Daydreaming is perceived as a relaxing, almost magical time, which invites good ideas and pleasant fantasies. Yet many people immerse themselves in these dreams for long hours, which can affect their workspace functioning and social relationships. These people are now thought to have ADHD, but the truth is that their condition is different and more complex.
Maladaptive daydreaming is when people slide into very detailed and realistic daydreams which last for hours at the cost of normal functioning, making connections in the real world, ability to do tasks and fulfilling life goals. Dr. Nirit Soffer-Dudek from the Laboratory of Consciousness and Psychopathology at the Department of Psychology at Ben-Gurion University of the Negev and an international expert on this subject believes that in many cases, "maladaptive daydreaming" may be a better diagnosis than ADHD.
Although it hasn’t been officially recognized as an official psychiatric syndrome, Soffer-Dudek is promoting awareness of the definition of "maladaptive daydreaming" and have it included in the next edition of the Diagnostic and Statistical Manual of Mental Disorders (DSM 6) as a diagnosis that needs to be further investigated. The study results from her lab, in collaboration with the University of Haifa, were recently published in the journal Journal of Clinical Psychology.
"Some people who are addicted to their imaginary daydreams have great difficulty concentrating and focusing on academic and occupational tasks," said Soffer-Dudek. She added that these people often find that a diagnosis of ADHD with a treatment plan doesn’t help them. "An official classification of 'maladaptive daydreaming' as a mental disorder will allow clinicians to better assist many of their patients," she explained.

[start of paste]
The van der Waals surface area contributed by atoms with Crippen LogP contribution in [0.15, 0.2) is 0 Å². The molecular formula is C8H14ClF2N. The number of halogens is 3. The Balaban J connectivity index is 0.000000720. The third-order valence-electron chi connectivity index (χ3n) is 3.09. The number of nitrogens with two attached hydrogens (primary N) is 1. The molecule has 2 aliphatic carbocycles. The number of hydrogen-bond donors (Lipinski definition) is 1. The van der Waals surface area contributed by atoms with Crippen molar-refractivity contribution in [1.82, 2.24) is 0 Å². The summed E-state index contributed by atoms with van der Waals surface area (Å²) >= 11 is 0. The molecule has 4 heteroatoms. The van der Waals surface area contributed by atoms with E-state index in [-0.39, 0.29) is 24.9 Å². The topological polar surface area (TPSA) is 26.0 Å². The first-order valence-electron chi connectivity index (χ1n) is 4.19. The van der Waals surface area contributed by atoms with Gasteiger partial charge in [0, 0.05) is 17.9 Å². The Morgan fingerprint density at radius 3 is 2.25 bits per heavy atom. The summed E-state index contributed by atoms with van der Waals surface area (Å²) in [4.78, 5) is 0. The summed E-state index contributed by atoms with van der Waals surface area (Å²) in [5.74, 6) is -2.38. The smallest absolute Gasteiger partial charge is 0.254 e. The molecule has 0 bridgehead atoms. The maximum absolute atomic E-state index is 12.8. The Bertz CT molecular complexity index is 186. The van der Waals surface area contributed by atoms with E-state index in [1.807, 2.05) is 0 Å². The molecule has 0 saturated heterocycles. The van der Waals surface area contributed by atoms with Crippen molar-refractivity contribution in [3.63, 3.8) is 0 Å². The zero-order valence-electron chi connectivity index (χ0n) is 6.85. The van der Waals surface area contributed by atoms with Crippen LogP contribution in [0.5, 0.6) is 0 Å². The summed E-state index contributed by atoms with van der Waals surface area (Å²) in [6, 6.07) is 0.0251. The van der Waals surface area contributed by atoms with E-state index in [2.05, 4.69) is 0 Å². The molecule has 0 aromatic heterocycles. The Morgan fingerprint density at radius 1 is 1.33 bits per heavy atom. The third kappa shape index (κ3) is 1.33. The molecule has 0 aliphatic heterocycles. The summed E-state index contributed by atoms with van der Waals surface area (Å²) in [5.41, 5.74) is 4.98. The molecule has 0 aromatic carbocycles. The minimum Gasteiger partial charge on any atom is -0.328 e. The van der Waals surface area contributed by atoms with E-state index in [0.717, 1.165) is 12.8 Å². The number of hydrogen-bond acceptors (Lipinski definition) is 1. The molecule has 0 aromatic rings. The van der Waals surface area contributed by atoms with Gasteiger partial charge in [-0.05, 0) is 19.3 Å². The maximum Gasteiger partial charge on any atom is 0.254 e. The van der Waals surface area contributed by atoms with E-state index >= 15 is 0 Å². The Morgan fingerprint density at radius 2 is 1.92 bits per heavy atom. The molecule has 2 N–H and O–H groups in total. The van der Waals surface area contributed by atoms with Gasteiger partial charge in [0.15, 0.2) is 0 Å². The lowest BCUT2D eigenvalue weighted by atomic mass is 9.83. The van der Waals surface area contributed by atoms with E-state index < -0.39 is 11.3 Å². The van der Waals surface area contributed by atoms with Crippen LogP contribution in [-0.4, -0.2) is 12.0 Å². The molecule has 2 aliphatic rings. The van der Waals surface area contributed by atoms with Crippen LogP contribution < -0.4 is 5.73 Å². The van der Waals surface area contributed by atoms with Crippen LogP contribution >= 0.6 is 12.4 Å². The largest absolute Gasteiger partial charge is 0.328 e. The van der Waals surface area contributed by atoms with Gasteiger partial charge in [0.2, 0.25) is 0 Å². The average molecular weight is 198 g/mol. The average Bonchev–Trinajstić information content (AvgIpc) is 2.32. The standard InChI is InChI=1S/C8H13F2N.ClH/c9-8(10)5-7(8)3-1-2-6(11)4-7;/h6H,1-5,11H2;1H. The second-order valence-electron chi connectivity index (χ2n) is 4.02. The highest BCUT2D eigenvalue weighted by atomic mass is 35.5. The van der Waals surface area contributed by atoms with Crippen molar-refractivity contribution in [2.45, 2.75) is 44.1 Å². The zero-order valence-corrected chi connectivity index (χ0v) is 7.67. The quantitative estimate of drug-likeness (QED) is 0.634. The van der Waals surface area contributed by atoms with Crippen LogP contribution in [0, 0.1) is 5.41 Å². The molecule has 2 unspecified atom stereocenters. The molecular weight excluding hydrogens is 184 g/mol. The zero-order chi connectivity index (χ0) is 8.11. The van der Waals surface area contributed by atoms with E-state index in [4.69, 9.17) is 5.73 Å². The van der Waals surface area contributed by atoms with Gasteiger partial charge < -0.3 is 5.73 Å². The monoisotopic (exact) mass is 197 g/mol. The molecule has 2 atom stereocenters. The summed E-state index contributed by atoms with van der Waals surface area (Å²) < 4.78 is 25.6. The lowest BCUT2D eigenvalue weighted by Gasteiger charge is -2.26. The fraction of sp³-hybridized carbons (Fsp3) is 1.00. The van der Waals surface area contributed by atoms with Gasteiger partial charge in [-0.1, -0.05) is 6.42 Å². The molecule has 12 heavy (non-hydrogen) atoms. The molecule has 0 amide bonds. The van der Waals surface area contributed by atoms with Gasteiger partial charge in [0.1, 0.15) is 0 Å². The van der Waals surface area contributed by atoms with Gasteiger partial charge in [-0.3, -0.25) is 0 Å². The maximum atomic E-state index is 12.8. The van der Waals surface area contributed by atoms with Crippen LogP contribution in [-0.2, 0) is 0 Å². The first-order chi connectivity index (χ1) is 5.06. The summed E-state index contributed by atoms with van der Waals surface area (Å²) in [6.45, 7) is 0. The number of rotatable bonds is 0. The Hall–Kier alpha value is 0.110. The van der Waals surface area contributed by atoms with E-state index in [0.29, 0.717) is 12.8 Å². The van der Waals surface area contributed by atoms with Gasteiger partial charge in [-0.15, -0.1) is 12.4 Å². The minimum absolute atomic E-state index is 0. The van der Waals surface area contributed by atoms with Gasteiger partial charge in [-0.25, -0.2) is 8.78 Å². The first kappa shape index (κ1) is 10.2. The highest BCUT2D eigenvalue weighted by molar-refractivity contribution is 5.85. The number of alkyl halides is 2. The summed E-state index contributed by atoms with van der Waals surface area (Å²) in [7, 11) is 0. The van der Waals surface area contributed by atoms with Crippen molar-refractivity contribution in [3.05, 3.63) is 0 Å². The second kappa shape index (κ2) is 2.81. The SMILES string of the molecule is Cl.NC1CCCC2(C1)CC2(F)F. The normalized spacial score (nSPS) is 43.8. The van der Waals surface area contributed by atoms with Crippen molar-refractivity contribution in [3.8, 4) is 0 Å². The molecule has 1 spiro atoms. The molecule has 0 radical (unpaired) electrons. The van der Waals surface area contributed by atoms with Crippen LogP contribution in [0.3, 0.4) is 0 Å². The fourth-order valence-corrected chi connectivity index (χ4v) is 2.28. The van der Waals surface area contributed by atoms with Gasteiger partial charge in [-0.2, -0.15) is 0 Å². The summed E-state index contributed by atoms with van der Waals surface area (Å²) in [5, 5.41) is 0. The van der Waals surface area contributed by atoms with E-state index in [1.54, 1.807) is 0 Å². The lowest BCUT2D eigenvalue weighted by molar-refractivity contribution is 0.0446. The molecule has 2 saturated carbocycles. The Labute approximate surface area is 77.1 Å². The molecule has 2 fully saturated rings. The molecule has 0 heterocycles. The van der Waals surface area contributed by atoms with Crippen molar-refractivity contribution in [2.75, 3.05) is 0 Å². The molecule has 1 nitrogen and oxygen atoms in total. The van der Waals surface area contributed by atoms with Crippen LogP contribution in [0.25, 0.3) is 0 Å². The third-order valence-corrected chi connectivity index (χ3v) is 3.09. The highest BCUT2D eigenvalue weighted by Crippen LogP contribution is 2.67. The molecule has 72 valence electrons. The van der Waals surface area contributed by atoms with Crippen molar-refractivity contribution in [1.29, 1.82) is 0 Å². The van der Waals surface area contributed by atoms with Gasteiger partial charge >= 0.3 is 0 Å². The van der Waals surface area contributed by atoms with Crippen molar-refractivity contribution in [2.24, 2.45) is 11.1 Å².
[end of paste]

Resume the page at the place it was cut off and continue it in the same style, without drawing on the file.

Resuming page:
Depression, loneliness and low self-esteem
Previous studies have found high percentages of ADHD in those who identified themselves as suffering from maladaptive daydreaming, thus raising the question of whether the new diagnosis is really separate from ADHD. In the current study, doctoral student Nitzan Theodor-Katz, together with Dr. Soffer-Dudek and colleagues at the University of Haifa, examined 83 adults diagnosed with ADHD. Participants who passed the study threshold score for maladaptive daydreaming, about half of the total subjects, were invited to participate in a structured diagnostic interview.
It was found that about 20% of the study sample met the criteria for maladaptive daydreaming, which has unique clinical characteristics, while about 80% suffered only from ADHD with normative daydreaming.
The subgroup with maladaptivve daydreaming had significantly higher rates of depression, loneliness, and low self-esteem, compared with those with ADHD who didn’t meet the criteria for maladaptive daydreaming, even though the two groups didn’t differ in their severity of attention deficit disorder.
"Our findings suggest that there’s a subset of people diagnosed with ADHD who may benefit more from a diagnosis of 'maladaptive daydreaming'. ADHD seems to be only a small part of a more general problem they have," she concluded.